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Altered miR-21, miRNA-148a Expression in Relation to KRAS Mutation Status as Indicator of Adenoma-Carcinoma Transitional Pattern in Colorectal Adenoma and Carcinoma Lesions

  • Somayeh Igder
  • Javad Mohammadiasl
  • Pooneh MokarramEmail author
Original Article
  • 10 Downloads

Abstract

Sporadic colorectal cancer (CRC) is a fatal disease, mostly known as the silent killer, due to the fact that this disease is asymptomatic before diagnosis in advanced stage. Screening and the early detection of CRC and colorectal adenoma (CRA) by non-aggressive molecular biomarkers’ signature is useful for improvement of survival rate in CRC patients. To achieve such a goal, a better understanding of distinct molecular abnormalities as candidate biomarkers in CRC development is crucial. In this study, seventy-five archived FFPE CRC samples, including colorectal adenocarcinoma, adenomatous polyps (adenoma), and adjacent non-neoplastic mucosa were collected for the investigation by Sanger sequencing at the DNA level and by real-time PCR at the RNA level. The results of the KRAS mutational analysis have shown that the majority of somatic mutations in the KRAS affect only one codon, mainly codon 12(p.G12D) with low frequency in adenomas (13.3%) versus CRCs (36%). The results of dysregulated epigenetic changes of miR-21 clearly showed upregulation of expression in colorectal adenocarcinoma, compared to non-neoplastic mucosa, in colorectal adenoma vs non-neoplastic mucosa: (p < 0.001) and in CRC versus adenoma (p < 0.001); while miR-148a expression were significantly downregulated in CRC, compared to non-neoplastic mucosa, in colorectal adenoma vs non-neoplastic mucosa, and in adenoma vs CRC (p < 0.001). Our findings support the important role of miR-21 in stages I–II of CRC, and the KRAS G12D mutant, and differential miR-148a expression, in advanced stages of CRC.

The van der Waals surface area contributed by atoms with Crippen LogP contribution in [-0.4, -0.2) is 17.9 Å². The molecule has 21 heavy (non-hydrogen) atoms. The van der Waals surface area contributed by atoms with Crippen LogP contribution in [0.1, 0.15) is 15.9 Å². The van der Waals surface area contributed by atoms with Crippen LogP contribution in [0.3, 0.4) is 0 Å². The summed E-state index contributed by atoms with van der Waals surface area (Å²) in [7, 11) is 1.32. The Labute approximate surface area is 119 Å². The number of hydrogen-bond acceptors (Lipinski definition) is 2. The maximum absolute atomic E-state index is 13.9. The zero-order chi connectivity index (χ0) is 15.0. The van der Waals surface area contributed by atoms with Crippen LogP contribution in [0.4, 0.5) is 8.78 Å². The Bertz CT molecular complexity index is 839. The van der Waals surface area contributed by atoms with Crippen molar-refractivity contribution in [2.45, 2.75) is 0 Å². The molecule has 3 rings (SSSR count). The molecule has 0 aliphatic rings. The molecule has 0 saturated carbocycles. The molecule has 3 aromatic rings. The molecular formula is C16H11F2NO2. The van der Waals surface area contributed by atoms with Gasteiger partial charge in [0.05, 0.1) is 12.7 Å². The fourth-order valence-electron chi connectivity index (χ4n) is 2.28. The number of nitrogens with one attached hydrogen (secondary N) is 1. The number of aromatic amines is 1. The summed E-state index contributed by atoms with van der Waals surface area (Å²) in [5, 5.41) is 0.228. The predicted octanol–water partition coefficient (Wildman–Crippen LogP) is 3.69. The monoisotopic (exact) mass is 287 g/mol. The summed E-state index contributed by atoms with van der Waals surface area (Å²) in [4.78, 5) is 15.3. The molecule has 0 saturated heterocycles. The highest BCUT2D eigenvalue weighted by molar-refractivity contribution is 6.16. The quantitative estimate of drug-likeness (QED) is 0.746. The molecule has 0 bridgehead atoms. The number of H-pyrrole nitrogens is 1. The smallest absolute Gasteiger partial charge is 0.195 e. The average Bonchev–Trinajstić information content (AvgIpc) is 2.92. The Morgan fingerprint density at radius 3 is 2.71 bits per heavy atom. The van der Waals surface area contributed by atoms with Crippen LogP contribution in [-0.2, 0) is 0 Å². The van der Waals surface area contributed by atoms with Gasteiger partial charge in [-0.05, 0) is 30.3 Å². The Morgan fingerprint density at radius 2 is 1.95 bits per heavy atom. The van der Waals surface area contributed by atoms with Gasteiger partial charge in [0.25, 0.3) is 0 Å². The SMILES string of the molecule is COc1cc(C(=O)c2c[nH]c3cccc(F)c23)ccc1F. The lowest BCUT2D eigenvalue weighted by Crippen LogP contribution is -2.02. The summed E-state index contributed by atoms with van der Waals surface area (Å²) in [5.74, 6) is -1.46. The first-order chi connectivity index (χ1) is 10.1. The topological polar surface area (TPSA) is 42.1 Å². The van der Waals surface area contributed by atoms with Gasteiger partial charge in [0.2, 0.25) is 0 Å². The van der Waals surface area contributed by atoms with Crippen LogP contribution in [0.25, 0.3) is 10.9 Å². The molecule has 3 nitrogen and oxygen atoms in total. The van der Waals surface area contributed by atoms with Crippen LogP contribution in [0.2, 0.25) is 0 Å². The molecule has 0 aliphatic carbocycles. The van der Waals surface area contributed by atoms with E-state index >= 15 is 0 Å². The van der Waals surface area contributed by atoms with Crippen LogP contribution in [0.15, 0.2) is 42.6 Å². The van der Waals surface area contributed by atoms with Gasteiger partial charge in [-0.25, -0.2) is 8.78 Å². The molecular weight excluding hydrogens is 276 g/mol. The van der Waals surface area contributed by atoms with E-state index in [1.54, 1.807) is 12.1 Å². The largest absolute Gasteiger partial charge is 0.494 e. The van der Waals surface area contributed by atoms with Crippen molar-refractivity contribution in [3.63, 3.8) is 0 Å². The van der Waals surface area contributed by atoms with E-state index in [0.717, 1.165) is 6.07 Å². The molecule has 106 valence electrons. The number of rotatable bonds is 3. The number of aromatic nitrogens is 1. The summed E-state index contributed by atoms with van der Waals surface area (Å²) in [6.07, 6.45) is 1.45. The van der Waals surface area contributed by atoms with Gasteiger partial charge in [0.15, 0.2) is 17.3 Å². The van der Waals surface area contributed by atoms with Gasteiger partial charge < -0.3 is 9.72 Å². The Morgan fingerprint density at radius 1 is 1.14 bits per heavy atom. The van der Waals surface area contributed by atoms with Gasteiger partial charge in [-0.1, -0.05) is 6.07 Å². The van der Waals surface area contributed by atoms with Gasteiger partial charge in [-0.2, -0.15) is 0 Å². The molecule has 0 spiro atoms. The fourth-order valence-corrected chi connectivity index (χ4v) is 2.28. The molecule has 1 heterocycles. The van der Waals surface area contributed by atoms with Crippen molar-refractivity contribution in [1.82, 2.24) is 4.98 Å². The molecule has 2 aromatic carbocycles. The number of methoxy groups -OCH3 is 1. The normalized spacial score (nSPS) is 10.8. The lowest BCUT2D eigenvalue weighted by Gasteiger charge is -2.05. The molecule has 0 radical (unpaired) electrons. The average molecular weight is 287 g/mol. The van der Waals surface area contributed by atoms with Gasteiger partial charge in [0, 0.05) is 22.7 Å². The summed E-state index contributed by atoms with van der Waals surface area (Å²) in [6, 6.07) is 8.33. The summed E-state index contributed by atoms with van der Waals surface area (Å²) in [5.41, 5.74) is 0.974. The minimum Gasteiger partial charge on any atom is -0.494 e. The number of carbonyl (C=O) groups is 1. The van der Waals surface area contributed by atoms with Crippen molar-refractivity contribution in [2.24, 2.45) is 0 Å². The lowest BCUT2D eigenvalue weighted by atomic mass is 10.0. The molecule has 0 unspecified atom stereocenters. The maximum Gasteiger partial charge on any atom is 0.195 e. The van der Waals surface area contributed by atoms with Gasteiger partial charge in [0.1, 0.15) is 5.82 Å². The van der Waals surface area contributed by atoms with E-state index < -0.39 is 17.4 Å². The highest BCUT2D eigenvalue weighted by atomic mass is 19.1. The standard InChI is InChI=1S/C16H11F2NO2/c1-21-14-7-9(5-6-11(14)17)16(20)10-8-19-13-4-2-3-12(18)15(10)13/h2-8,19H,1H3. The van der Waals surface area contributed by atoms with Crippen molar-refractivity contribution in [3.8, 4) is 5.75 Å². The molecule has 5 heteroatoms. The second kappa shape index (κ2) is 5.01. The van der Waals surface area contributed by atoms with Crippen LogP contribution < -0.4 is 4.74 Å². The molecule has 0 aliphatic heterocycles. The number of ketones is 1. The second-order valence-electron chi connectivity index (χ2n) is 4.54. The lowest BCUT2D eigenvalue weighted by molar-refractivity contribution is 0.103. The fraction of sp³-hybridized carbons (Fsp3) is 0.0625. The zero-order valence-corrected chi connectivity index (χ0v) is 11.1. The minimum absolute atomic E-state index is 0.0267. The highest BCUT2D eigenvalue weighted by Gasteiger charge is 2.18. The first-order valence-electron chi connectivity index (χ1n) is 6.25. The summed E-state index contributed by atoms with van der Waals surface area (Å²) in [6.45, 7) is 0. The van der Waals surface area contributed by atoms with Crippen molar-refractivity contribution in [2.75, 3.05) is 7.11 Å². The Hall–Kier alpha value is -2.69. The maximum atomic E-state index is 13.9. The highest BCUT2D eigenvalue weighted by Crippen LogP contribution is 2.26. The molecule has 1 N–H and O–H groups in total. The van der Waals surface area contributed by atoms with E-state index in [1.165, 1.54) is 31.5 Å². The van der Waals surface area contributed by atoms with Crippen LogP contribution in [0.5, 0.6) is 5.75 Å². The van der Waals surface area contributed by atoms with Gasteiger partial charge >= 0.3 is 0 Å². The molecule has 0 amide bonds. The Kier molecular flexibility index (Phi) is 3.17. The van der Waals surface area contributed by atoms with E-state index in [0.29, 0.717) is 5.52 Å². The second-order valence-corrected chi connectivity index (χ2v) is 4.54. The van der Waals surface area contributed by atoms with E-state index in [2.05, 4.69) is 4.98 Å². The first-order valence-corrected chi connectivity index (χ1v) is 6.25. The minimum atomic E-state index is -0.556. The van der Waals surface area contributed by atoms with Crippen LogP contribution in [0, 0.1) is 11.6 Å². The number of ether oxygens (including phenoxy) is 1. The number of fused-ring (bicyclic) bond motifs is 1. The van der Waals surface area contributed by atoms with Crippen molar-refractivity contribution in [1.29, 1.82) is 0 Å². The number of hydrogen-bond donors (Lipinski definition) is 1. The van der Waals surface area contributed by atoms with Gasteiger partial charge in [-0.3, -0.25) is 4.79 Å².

Keywords

Sporadic CRC miR-21 miR-148a The KRAS G12D mutant CRC development 

Notes

Acknowledgements

We thank our colleagues at the Department of Gastrointestinal Surgery and Institute of Digestive Surgery for providing tissue samples and pathological records. We would like to thank all colleagues who performed research in the field of microRNA and colorectal cancer. This study was financially supported by the Shiraz University of Medical Sciences [with Grant Number 94-01-01-10626]

Compliance with Ethical Standards

Conflict of interest

All authors declare that they have no conflict of interest.

Supplementary material

10528_2019_9918_MOESM1_ESM.docx (22 kb)
Supplementary file1 (DOCX 22 kb)
10528_2019_9918_MOESM2_ESM.docx (14 kb)
Supplementary file2 (DOCX 13 kb)

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Copyright information

© Springer Science+Business Media, LLC, part of Springer Nature 2019

Authors and Affiliations

  1. 1.Department of Biochemistry, School of MedicineShiraz University of Medical SciencesShirazIran
  2. 2.Department of Medical Genetics, School of MedicineAhvaz Jundishapur University of Medical SciencesAhvazIran
  3. 3.Colorectal Cancer Research Center and Department of BiochemistryShiraz University of Medical SciencesShirazIran

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